1998 Chevrolet Venture

By November 10, 1999
1998 Chevrolet Venture

For years General Motors was an also-ran in the minivan category. Then last year GM launched a lineup that kept the best of the old–the sturdy 3.4-liter V6 engine, the modular seats that can be removed individually, and the power sliding door–and changed just about everything else. Sales of the Chevrolet Venture, Pontiac Trans Sport and Oldsmobile Silhouette quickly soared to record levels.

GM's minivan sales are still far less than category-leader Chrysler's, but the company's hard work has paid off in spades. Dramatically rising sales of these three all-new minivans show that their unique attributes and overall competence have not gone unnoticed by buyers.

For 1998, the fundamentals have gone untouched, but several attractive new features have been added. Front-seat passengers now have the added protection of side airbags. And OnStar, the revolutionary navigation, security and personal service system developed by General Motors, is available on all three minivans.


We drove an extended-length Chevrolet Venture LS. All three Chevy, Oldsmobile and Pontiac models come in a regular length with a 112-inch wheelbase, and an extended length with 120-inch wheelbase. For 1998, you now can order a driver-side sliding door on the regular-length model, as well as a power sliding door on the passenger side. (Power doors were limited to long-wheelbase models last year.)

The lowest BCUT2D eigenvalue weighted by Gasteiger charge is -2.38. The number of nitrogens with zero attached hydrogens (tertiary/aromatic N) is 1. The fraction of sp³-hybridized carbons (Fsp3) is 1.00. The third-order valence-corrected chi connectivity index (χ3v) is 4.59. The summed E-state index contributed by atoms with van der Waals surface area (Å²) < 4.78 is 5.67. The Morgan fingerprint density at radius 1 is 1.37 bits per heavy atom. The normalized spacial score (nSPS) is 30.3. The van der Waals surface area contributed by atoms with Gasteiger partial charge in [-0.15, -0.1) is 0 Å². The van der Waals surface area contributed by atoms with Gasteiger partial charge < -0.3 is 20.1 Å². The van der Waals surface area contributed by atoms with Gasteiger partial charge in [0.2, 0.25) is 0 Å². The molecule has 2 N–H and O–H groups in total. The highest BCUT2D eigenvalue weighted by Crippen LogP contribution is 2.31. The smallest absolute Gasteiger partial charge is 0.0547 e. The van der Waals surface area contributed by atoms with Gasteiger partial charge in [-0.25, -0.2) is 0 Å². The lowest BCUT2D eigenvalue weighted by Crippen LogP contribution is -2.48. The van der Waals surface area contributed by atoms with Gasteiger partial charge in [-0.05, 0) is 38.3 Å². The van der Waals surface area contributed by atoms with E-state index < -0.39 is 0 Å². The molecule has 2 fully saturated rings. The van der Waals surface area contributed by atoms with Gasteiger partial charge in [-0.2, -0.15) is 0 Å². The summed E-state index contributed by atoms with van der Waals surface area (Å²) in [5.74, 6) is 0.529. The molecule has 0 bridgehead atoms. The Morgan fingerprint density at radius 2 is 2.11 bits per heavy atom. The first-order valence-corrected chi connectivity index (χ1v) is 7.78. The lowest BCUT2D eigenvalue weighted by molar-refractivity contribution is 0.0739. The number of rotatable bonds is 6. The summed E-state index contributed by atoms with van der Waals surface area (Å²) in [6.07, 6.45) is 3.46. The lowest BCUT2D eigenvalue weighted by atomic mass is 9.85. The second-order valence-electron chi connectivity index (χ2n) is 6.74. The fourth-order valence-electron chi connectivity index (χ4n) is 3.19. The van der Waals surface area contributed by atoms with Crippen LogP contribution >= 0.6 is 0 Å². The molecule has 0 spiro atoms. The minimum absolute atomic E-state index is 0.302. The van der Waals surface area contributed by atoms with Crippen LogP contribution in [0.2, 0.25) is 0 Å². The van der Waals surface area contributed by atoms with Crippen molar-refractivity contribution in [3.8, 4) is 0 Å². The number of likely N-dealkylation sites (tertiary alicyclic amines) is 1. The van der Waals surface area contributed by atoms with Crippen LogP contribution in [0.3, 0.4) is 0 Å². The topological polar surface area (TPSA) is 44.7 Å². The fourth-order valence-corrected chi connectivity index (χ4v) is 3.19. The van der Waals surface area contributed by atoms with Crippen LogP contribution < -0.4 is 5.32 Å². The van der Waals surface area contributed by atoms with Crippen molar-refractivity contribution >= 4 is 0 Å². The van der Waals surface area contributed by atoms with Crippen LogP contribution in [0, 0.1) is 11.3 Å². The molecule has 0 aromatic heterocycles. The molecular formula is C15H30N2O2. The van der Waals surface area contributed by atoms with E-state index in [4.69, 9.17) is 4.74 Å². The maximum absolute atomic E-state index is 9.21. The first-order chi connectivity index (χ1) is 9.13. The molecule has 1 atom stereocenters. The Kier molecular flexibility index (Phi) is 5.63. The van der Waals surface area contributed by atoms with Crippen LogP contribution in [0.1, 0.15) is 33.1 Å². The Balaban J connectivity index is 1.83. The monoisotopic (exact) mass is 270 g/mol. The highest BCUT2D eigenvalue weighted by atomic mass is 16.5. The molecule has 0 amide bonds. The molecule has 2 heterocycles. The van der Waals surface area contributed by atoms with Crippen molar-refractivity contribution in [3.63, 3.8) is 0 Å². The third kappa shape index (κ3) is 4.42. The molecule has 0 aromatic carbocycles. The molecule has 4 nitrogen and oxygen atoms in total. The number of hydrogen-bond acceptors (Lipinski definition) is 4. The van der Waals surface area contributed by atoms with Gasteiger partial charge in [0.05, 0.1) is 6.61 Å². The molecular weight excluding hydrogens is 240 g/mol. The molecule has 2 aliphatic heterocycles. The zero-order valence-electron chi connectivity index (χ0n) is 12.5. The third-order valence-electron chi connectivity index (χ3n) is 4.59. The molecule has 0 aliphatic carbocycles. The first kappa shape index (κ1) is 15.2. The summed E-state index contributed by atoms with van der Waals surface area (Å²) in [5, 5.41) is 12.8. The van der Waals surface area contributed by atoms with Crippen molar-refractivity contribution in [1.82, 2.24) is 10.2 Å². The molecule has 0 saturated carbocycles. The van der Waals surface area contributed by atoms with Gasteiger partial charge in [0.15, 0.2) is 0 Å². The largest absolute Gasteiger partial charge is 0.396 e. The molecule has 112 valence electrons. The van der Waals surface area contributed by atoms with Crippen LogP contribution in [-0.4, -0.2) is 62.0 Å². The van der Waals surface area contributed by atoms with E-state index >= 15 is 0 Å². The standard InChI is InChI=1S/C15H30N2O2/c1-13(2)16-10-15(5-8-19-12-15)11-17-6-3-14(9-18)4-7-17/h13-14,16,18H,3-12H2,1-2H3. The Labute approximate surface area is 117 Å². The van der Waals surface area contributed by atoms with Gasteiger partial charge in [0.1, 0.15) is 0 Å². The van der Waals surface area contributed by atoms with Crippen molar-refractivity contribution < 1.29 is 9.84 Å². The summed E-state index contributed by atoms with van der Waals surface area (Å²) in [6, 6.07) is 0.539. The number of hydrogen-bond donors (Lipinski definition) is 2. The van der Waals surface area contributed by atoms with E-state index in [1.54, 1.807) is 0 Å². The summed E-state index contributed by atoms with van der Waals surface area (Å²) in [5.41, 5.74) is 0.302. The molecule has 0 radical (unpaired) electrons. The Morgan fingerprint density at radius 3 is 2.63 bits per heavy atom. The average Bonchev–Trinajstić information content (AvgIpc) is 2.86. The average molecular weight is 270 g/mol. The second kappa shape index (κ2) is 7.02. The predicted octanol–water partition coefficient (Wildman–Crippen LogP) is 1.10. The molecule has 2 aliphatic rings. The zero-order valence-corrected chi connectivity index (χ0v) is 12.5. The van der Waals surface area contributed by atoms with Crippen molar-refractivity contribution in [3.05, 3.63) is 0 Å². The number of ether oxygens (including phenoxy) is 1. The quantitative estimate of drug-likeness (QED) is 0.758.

Overall length is similar to comparable Chrysler minivans. The GM minivans are 5 inches narrower, which makes them easier to maneuver through parking garages and into narrow parking spaces. The sliding door openings are wider than those on the Chryslers, which makes access to the third row easier.

The models are differentiated appropriately for each GM division. Chevrolet offers the least-expensive model (though it can be ordered with enough options to equip it comparably to the other models), the Oldsmobile offers luxury items such as leather seats, and the Pontiac has sporty options such as the Montana package.